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Max and Randy Roberts

Max Roberts, left, plays for Valparaiso. His dad, Randy, is the coach at Washington Township.

Washington Township hosted Valparaiso in a baseball game Monday.

In the third base dugout, there was Senators coach Randy Roberts. On the other side of home plate there was Vikings senior Max Roberts, his son.

"It was definitely a memory walking down there, seeing my brother (William) taking infield, my dad hitting grounders," Max said. "I've had all those guys at the house, watching games, playing bags, doing campfires. I see them all the time. It was pretty weird being in the visitor's dugout."

For all of their years spent in the game, on that specific diamond, it was one of only a handful of times Max had played at Senator Park. It was the first time the coach dad and player son had squared off.

"I didn't take any great joy in it," Randy said of Washington's 8-2 win. "I know all those (Valpo) boys, their parents."

No one other than Randy has put more time in on the field. The day before, Max spent six hours there working on it.

"I mowed the infield, the outfield, put clay on it, then went out and got beat on Monday," Max said.

Once the game started, both said their focus was solely on the game, Randy's so much so that Max drew a walk one at-bat before he even knew it was him.

Other than winter training, some Washington workouts that Max would attend and many a night talking or watching baseball, the two have been deeply involved in the same game at different places. They share an easy drawl and tall stature, but the personalities are as different as their schools. Max has an antagonistic way Randy said he gets from his grandpa and a calm demeanor he gets from his mom Anne.

"He doesn't have his dad's temper," Randy said. "Max was always pretty self-reliant. He was always out here from the time he was 2 years old. He's wasn't a kid who was looking for daddy in the stands. There are plenty of those. He's been his own man forever."

Max reminded him of that recently after he pitched against Lake Central.

"I made a few suggestions and I got the, 'I know how to pitch,'" Randy said. "He does. He knows what he's doing. I try to help, but not interfere."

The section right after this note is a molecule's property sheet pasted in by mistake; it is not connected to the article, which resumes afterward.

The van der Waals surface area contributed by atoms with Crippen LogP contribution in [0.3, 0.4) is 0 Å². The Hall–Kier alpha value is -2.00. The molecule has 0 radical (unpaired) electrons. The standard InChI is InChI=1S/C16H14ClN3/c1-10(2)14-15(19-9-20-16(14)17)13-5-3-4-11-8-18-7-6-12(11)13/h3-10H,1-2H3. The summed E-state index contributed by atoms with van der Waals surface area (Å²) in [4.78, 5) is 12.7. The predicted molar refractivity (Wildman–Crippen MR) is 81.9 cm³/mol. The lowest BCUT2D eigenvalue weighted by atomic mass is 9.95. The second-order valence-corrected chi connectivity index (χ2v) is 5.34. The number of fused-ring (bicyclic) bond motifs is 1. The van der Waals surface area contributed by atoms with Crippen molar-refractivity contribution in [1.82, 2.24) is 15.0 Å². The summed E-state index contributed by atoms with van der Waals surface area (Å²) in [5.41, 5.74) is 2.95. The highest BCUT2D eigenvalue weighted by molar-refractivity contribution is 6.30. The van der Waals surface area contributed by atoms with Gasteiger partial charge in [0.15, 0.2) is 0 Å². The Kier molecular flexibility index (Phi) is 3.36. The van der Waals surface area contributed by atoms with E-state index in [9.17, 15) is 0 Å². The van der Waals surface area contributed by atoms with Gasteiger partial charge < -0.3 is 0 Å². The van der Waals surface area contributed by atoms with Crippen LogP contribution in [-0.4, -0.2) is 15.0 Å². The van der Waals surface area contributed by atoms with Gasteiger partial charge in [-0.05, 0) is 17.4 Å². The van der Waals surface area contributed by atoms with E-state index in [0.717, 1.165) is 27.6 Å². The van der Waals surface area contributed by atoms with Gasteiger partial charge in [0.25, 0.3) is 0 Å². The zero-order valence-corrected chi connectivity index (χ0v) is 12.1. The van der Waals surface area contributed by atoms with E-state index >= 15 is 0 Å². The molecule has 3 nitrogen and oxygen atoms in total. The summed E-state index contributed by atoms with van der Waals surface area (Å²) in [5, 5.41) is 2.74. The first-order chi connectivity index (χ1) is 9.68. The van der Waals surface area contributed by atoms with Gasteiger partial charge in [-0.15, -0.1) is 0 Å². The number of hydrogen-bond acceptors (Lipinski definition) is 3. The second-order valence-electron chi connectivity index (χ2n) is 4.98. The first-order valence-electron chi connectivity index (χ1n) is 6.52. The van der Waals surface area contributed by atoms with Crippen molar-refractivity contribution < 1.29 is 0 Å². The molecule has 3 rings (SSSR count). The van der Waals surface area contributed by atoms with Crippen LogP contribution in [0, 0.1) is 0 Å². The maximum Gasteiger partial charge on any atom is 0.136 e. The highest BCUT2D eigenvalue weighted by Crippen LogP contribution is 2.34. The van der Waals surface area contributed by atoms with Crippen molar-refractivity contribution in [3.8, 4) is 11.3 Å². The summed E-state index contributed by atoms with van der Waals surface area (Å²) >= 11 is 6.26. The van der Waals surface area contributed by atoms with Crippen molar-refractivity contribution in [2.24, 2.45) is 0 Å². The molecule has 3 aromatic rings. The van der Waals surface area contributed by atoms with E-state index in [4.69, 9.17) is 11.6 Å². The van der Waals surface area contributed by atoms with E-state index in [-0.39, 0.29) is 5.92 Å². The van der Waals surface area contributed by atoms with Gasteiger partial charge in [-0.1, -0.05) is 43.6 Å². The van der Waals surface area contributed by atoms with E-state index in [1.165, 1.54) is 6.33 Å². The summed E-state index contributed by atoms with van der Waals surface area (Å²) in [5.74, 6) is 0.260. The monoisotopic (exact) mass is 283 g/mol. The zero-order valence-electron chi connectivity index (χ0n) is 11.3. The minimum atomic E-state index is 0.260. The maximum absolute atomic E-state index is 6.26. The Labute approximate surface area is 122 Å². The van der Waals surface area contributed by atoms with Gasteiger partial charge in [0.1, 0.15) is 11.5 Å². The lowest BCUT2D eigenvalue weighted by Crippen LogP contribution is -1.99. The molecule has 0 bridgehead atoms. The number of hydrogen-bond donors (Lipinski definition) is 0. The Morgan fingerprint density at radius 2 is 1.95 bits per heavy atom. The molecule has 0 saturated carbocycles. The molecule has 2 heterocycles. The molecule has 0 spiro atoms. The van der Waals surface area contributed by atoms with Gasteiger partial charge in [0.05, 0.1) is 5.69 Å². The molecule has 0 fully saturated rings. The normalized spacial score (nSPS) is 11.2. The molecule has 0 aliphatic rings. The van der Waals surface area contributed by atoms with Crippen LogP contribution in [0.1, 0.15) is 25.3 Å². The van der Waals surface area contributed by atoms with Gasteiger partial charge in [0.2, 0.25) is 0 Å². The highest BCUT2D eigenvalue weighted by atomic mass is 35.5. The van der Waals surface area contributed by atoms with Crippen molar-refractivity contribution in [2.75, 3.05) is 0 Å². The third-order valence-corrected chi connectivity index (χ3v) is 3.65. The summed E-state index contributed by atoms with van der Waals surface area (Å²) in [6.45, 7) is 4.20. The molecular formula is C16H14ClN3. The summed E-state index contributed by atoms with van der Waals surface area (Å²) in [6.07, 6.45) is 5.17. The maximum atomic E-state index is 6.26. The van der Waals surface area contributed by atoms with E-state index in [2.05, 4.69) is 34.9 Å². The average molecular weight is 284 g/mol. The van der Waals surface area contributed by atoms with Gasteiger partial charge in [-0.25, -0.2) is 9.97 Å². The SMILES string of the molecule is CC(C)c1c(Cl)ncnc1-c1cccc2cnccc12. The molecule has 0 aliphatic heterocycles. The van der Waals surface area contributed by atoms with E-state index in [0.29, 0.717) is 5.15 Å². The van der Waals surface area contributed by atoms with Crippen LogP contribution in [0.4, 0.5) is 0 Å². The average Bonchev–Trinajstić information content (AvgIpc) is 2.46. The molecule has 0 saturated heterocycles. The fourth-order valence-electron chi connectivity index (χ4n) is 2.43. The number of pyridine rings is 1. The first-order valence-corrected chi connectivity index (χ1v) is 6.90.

This summer, Randy will coach William's travel team. Max has always played for somebody else, whether it was Valpo Americans Little League at the start or travel ball a few years later. All the while, Randy was coaching at Washington.

"He was fine with just going with the flow, letting other people coach me," Max said. "I'm more independent. I can get by without him. I still need to keep him around a little bit."

Maybe, just maybe, even more than Max wants to let on. After his freshman year at Valpo, Max said he expressed a desire to go to Washington. Both have thought about what the Senators, who have been to the semistate the last two years, could have done with Max in the pinstripes.

"It would have definitely been interesting to see what would have happened," Max said.

Max knows this much. With no disrespect to any other coach, nobody works harder than his dad's teams.

"I don't know how they put up wih him," he said with a laugh. "They love him. They'll have a doubleheader, then practice after. We had a game cancelled, they played five (innings) at Kouts, then practiced two-and-a-half hours. Kyle (Guenther) pitched against us Monday and was throwing on the mound the next day."

Randy believes they would have had a couple Class A state titles if Max was a Senator. Even so, he knew Max was better off for his baseball development as a Viking.

"He grew up with those (Valpo) boys," he said. "A big part of it is pitching in the Duneland (Athletic Conference), against the big boys. He made JV as a freshman and varsity as a sophomore and I had never spoken to the coach. He did it on his own. I'll always be proud of that. Now that it's over, I do have regrets, but they're selfish regrets. It was best for Max's dad for him to be here. It was best for Max to go there."

This column solely represents the writer's opinion. Reach him at


Sports reporter

Jim was keeping standings on his chalkboard from the time he could print and keeping kickball stats in grade school at St. Bridget's. He covers all manner of prep sports for The Times and is a long-suffering Chicago Cubs fan.